I love my house early in the morning. Actually I love my house anytime, but at this hour of the day, when the sun is creeping up over the eastern mountains and the western ones are still dark silhouettes against the sky, it's just dreamy and lovely and still and quiet and perfect. And I love it.
There's so much promise in the dawn. Anything could happen today – I could even predict some of the events which will certainly break this early-morning stillness – but right now it's calm and peaceful and pretty.
As is customary after a trip, I have hundred of e-mails stacked up on the computer to go through. I have a little bit of freelance work to begin. I have to pull something out of the freezer and figure out what to make with it for dinner, and what to serve beside it.
I have to find time for intentional activity (that's what I like to call exercise, it has a more positive spin to it in my mind) and laundry and a game of Scrabble with my husband, who has missed me the past few days, as I visited my son and his family, and will miss me the next few, as I leave again tomorrow to head in my daughter's direction.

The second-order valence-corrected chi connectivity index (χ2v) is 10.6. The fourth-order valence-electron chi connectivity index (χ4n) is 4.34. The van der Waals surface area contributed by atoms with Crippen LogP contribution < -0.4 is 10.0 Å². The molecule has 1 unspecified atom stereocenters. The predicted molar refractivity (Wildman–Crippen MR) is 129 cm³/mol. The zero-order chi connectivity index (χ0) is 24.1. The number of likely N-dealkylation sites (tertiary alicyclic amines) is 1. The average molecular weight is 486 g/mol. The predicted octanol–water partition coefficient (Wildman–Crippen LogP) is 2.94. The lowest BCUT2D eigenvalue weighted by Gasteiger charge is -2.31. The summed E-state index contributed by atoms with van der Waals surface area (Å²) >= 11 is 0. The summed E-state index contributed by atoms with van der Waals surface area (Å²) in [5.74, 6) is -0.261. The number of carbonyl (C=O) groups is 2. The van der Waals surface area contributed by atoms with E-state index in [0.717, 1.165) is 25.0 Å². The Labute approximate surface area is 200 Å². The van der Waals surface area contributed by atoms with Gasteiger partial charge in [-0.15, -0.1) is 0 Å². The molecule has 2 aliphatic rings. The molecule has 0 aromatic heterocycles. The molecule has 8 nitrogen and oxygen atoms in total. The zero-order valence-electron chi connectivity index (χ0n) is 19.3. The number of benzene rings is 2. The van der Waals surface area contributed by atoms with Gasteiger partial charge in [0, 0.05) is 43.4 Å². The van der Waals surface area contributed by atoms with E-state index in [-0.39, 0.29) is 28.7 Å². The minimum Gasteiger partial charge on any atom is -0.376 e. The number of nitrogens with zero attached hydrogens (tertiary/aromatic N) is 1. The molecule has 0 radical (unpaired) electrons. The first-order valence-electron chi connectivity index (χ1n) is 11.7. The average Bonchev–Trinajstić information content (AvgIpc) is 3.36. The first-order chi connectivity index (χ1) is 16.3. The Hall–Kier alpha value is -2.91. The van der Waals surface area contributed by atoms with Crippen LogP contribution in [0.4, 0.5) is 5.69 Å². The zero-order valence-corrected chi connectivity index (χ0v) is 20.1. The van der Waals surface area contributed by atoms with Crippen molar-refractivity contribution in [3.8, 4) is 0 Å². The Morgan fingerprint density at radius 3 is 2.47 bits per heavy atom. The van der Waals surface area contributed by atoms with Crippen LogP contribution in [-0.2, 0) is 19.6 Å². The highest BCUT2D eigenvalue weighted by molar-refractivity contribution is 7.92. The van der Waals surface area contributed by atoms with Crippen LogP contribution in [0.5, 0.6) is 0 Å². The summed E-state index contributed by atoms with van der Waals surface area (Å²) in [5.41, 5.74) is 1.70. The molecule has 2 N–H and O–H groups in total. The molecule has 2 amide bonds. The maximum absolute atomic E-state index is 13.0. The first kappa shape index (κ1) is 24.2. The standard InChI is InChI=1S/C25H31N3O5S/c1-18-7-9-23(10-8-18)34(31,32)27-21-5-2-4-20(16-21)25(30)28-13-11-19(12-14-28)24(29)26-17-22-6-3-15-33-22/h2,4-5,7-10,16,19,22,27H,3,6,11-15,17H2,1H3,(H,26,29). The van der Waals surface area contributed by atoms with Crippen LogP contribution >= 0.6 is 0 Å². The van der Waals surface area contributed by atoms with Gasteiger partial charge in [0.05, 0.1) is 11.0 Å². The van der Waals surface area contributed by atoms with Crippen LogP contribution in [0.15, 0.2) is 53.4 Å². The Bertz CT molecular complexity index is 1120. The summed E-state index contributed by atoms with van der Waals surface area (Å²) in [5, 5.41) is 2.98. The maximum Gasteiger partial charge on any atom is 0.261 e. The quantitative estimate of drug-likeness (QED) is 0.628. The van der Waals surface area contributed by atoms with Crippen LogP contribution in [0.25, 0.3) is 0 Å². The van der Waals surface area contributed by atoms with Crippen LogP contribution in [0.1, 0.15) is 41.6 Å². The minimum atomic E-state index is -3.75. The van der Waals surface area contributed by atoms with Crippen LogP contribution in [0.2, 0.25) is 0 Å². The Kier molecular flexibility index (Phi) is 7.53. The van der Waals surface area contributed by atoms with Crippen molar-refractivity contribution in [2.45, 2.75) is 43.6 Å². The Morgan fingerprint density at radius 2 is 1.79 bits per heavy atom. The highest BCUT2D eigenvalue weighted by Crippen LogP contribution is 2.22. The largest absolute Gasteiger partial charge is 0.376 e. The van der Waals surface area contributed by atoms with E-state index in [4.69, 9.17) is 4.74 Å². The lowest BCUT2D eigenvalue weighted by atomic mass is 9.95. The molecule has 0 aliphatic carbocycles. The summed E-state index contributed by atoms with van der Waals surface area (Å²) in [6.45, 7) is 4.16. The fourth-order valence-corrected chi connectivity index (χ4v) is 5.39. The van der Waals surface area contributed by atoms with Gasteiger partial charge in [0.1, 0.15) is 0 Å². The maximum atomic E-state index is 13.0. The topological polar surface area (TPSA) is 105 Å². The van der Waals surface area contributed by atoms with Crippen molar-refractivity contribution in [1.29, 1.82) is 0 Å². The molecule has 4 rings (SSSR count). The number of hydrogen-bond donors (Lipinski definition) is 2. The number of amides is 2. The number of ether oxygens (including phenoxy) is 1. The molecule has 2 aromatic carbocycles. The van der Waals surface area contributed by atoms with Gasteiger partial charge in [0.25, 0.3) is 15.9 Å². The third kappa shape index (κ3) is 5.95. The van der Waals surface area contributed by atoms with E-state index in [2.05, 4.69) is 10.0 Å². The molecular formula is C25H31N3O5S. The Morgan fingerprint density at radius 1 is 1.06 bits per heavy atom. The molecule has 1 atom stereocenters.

I was not a good mother to my children when they were young. I married and had children before I had a clue of what it would be like for real, for real, and they suffered. You can ask them, they'll be the first to tell you they suffered.
Aging has helped, but sobriety has helped more. I like to think I've kept a young spirit. Young is my maiden name, so I will always be Forever Young (the Dylan version, of course). Sobriety has given me the ability to live in the present moment, drinking in all the available joy instead of masking it, pushing it away, wanting always to be someone or somewhere else.
I'm a good mother now, and no matter how old my children are I will be their good mother. And, if I do say so myself, I'm a really good grandmother. In the dawn's early light, that's a nice thing to know.